“The Committee made the decision in the interests of public health and safety and has agreed to meet in December 2020 to prepare for the return of the Ballinasloe Fair and Festival in 2021 and make advanced plans to celebrate the 300th anniversary in 2022,” said the committee in a statement.

“The Co-ordinating Committee would like to thank the local community, sponsors, and all associations involved for their ongoing commitment and support.

“We look forward to welcoming all participants and visitors to Ballinasloe Fair and Festival in 2021,” they added.

The recent meeting of Ballinasloe Municipal Council saw some elected members urge a ‘wait and see’ approach, given that the event takes place in October and that the Covid situation could change considerably in the meantime.

But that suggestion divided members of Ballinasloe Municipal Council with the majority believing that the public’s safety should be the primary consideration and that the event should be scrapped for this year.

The meeting was also told that the HSE’s advice was that the Horse Fair should not go ahead but that all ‘stakeholders’ would be contacted in advance of any decision being taken.

The annual Ballinasloe Horse Fair dates back to the 18th century and there were pleas from some councillors that it be retained on restricted basis but this suggestion was largely rejected by other elected members.

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Connacht Tribune

Atlantic Masters swimmers fund radios for lifeboat crews

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Members of the Atlantic Masters Club presenting VHF radios to the Galway Lifeboat Station (front – from left) Mike Cummins, Mark Dwyer, Sean Óg Leydon; (middle) Paul Carey, Shane Folan, Barry Heskin, George Curley, Mike Swan, and (back) Helen Colfer, Annette Cullen and Bridget Wing.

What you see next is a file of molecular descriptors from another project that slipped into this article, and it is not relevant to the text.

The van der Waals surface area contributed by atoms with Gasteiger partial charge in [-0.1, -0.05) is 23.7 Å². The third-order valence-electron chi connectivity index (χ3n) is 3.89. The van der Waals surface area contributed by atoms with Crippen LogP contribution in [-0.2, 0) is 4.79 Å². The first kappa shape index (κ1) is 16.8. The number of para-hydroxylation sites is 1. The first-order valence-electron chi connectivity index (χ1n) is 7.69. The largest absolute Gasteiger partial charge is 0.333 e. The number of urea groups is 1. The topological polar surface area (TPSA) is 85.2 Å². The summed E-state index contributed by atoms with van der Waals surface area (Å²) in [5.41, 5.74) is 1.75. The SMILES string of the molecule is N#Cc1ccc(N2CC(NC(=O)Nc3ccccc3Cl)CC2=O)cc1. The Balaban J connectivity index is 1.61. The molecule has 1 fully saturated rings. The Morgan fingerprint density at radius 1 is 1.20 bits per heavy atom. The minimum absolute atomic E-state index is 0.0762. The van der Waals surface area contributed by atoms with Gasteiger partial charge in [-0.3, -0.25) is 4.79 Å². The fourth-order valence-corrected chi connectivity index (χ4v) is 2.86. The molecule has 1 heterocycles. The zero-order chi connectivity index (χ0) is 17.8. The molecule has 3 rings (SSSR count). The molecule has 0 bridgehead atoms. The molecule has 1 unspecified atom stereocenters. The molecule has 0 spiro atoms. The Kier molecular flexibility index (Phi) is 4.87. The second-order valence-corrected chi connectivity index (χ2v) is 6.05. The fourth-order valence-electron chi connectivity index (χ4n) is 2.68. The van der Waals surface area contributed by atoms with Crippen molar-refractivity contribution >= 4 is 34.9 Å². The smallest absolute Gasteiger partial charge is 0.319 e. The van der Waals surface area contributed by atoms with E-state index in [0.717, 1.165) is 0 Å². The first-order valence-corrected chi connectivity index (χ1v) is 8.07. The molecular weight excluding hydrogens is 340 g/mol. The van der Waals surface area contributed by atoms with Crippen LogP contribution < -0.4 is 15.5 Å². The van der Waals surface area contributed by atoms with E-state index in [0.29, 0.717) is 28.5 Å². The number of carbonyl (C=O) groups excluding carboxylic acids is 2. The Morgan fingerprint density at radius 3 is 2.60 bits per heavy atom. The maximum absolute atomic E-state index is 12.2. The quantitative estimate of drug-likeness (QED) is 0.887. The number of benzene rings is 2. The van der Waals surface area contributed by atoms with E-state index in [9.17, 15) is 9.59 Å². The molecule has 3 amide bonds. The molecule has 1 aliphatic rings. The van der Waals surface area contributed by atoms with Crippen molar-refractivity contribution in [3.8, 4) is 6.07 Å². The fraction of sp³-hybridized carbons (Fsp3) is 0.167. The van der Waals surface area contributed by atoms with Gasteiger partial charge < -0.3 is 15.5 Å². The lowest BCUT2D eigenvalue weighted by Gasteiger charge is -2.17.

A group of Galway swimmers – forced to cancel their annual fundraiser for the lifeboats – decided instead to pool their club subs to buy new radios for the service.

And within 24 hours of taking delivery of the four new VHF radios, Galway Lifeboat members used them on three separate call-outs – to save lives on the water.

The Atlantic Masters’ Lifeboat Swim took place for the first time last year, raising over €7,500 in funds for local sea-based organisations.

But Covid-19 restrictions forced the club to postpone the 2020 Atlantic Lifeboat Swim on June 12 – and at the same time club members’ training sessions were unfortunately cancelled as well.

But when offered refunds, members decided to pool their refunds and purchase four VHF Radios for the RNLI – in the hope that this would go some way to fill the gap in funding due to the cancellation of the Atlantic Lifeboat Swim.

Galway Lifeboat Operations Manager Mike Swan expressed his thanks on behalf of the Galway Lifeboat and RNLI.

“Atlantic Masters club members are as passionate about water safety as they are about swimming and that can be seen by this generous donation of VHF radios,” he said.

“Within 24 hours of receiving the radios they were in use on three separate shouts, enabling crew members to respond faster and with greater efficiency. They truly will save lives,” he added

Last year’s event saw over 120 swimmers take on the 2km swim in Renville.

And as restrictions are being lifted and guidelines being created for hosting outdoor sporting events, Atlantic Masters Club have not given up hope of being able to run a version of the Atlantic Lifeboat Swim at some point in the coming months.

Atlantic Masters chairperson Helen Colfer acknowledged that the health and safety of swimmers and local communities was their number one priority – but as the rules changed, they would look at their options.

“We are liaising with all relevant governing bodies to identify what we need to do to hold an event, be it virtual or scaled down, that could support the RNLI,” she said.

“As a swimming community, we cannot stress enough the gratitude we have for the work the RNLI do. Our club members are delighted to be able to help them in any way we can.”

For more information about Galway Lifeboat or to donate, click HERE